Next we need to look at our toJsLink function. There are a few escape conditions here where we don’t want to redirect the user so, we need to take note of these and not bind to the anchor if any of them are true:

var toJsLink = function(link) {
    // Check the escape conditions

    // We don't have a link to follow to
    if (link.href === undefined) { return; }

    // Some other javascript has bound to onclick
    if (link.onclick) { return; }

    // We've explicitly told ourselves not to do anything with this link
    if (link.className.indexOf('bkry-link-ignore') !== -1) { return; }

    var handler = function(evt) {
        // TODO
    };

    // Bind the event handler down
    if(link.addEventListener) {
        link.addEventListener('click', handler, false)
    } else if(link.attachEvent) { // old ie support
        link.attachEvent('onclick', handler)
    }
};

Once we have checked all the escape conditions we can then go on to binding the actual event handler – that’s our next step. One thing to note here is we should also support older versions of Internet Explorer that use the non-standard ‘attachEvent’ call. Finally we can place some code in the all important handler function. We have an escape conditions here too, for example if the link only changes the URL hash we don’t want to do anything. We also need to update the target URL slightly to carry through the URL argument to tell the next page to re-write the links for the book widget.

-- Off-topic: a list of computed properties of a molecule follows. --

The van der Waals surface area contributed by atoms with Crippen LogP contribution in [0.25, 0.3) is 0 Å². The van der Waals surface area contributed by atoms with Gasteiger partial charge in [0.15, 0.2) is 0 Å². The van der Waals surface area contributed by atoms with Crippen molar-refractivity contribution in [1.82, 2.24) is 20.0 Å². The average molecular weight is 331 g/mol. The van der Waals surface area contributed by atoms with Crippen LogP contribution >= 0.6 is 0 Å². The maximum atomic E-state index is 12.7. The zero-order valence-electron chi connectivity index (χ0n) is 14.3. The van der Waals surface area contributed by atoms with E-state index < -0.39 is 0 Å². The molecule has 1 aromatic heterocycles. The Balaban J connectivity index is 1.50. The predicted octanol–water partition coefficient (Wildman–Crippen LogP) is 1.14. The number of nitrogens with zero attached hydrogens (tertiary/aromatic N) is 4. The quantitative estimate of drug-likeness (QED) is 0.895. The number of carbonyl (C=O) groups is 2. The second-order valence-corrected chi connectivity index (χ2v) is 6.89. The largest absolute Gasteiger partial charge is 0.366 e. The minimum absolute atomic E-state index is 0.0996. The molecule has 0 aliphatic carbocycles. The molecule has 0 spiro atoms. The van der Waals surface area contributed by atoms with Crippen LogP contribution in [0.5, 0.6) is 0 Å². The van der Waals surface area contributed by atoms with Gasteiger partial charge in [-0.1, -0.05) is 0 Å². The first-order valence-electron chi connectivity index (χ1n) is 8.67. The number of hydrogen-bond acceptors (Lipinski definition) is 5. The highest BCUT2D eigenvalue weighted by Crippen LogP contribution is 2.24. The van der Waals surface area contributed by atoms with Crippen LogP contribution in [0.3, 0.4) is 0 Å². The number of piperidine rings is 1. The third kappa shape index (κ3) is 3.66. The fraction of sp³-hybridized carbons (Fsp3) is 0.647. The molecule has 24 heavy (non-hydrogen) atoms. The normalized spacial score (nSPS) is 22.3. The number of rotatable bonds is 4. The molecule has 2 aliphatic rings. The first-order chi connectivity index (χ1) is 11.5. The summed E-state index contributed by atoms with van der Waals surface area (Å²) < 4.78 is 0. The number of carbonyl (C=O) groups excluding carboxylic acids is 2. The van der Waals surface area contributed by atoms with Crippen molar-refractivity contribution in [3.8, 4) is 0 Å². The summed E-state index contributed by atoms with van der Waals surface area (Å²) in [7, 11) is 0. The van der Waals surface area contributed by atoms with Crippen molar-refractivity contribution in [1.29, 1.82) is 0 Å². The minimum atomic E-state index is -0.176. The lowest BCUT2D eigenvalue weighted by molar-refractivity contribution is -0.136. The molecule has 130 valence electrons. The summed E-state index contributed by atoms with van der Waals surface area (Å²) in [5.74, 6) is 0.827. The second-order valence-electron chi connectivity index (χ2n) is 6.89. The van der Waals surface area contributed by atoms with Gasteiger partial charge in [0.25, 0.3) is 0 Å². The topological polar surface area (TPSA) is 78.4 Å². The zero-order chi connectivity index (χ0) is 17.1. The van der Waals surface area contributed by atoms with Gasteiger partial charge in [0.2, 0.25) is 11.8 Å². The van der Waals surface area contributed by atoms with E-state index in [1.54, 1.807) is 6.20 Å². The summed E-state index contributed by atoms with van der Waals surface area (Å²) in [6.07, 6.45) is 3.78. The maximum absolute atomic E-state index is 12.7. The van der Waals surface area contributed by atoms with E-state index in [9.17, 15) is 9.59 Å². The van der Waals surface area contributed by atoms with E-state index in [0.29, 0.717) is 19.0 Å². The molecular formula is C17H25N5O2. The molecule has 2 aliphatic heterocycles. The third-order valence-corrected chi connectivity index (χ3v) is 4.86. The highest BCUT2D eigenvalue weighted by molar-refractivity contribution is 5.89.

var handler = function(evt) {
    // Look out for escape conditions
    if (link.href.indexOf('#')) {
        var targetUrl = link.href.split('#')[0];
        var currentUrl = window.location.href.split('#')[0];
        if (targetUrl === currentUrl) {
            return;
        }
    }

    // Salt in the query string argument to make sure it always gets passed around
    var url = link.href;
    var hash = url.split('#')[1];
    url = url.split('#')[0];
    var qs = url.split('?')[1];
    url = url.split('?')[0];

    evt.preventDefault();

    window.location = url + '?' + (qs || '') + (qs ? '&' : '') + 'bkry-rewrite-links=true' + (hash ? '#' + hash : '')
    return false;
};

Some important things to note here are that we need to retain any existing query string arguments and any URL hash components as the following page may be depending on it. Once we’ve done all this we can happily redirect the reader to their new target.

You can download the complete code here for you to download. If you place it at the very end of your page then it should pickup all your links. It has no dependencies, however if you’re using a library like jQuery you could easily wrap this up in a document.ready() or something else.

Once you have inserted this into your page, update the url in the Browser widget to have the ?bkry-rewrite-links=true at the end and make sure that you do plenty of testing – this is by no means a complete fix to every possible scenario, and use at your own risk. If however you find that you’ve found a bug or improvement then I would love to hear about it and push it out to this tutorial so that more people can apply a fix like this if they want to. Just use any of our feedback links on bookry.com.

Download the complete code example here.